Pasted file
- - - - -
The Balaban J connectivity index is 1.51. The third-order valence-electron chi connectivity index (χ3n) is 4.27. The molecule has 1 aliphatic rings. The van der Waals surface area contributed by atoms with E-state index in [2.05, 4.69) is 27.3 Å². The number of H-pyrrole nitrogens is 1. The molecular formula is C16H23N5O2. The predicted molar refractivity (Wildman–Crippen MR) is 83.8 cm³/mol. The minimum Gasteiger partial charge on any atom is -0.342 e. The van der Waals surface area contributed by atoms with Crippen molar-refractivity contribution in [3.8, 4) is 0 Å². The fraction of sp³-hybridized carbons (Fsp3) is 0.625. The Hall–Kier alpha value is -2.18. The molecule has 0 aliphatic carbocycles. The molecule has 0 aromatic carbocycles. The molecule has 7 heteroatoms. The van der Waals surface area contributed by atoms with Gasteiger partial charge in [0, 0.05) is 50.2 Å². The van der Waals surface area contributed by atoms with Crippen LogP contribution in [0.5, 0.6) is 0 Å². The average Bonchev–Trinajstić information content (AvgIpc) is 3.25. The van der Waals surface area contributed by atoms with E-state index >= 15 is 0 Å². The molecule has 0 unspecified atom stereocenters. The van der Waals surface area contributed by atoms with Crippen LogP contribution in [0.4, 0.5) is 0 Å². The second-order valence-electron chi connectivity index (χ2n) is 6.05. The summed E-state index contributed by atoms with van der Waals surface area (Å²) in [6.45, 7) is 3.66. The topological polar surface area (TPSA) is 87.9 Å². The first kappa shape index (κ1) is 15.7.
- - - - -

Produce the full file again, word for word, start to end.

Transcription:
The Balaban J connectivity index is 1.51. The third-order valence-electron chi connectivity index (χ3n) is 4.27. The molecule has 1 aliphatic rings. The van der Waals surface area contributed by atoms with E-state index in [2.05, 4.69) is 27.3 Å². The number of H-pyrrole nitrogens is 1. The molecular formula is C16H23N5O2. The predicted molar refractivity (Wildman–Crippen MR) is 83.8 cm³/mol. The minimum Gasteiger partial charge on any atom is -0.342 e. The van der Waals surface area contributed by atoms with Crippen molar-refractivity contribution in [3.8, 4) is 0 Å². The fraction of sp³-hybridized carbons (Fsp3) is 0.625. The Hall–Kier alpha value is -2.18. The molecule has 0 aliphatic carbocycles. The molecule has 0 aromatic carbocycles. The molecule has 7 heteroatoms. The van der Waals surface area contributed by atoms with Gasteiger partial charge in [0, 0.05) is 50.2 Å². The van der Waals surface area contributed by atoms with Crippen LogP contribution in [0.5, 0.6) is 0 Å². The average Bonchev–Trinajstić information content (AvgIpc) is 3.25. The van der Waals surface area contributed by atoms with E-state index >= 15 is 0 Å². The molecule has 0 unspecified atom stereocenters. The van der Waals surface area contributed by atoms with Crippen LogP contribution in [0.4, 0.5) is 0 Å². The second-order valence-electron chi connectivity index (χ2n) is 6.05. The summed E-state index contributed by atoms with van der Waals surface area (Å²) in [6.45, 7) is 3.66. The topological polar surface area (TPSA) is 87.9 Å². The first kappa shape index (κ1) is 15.7.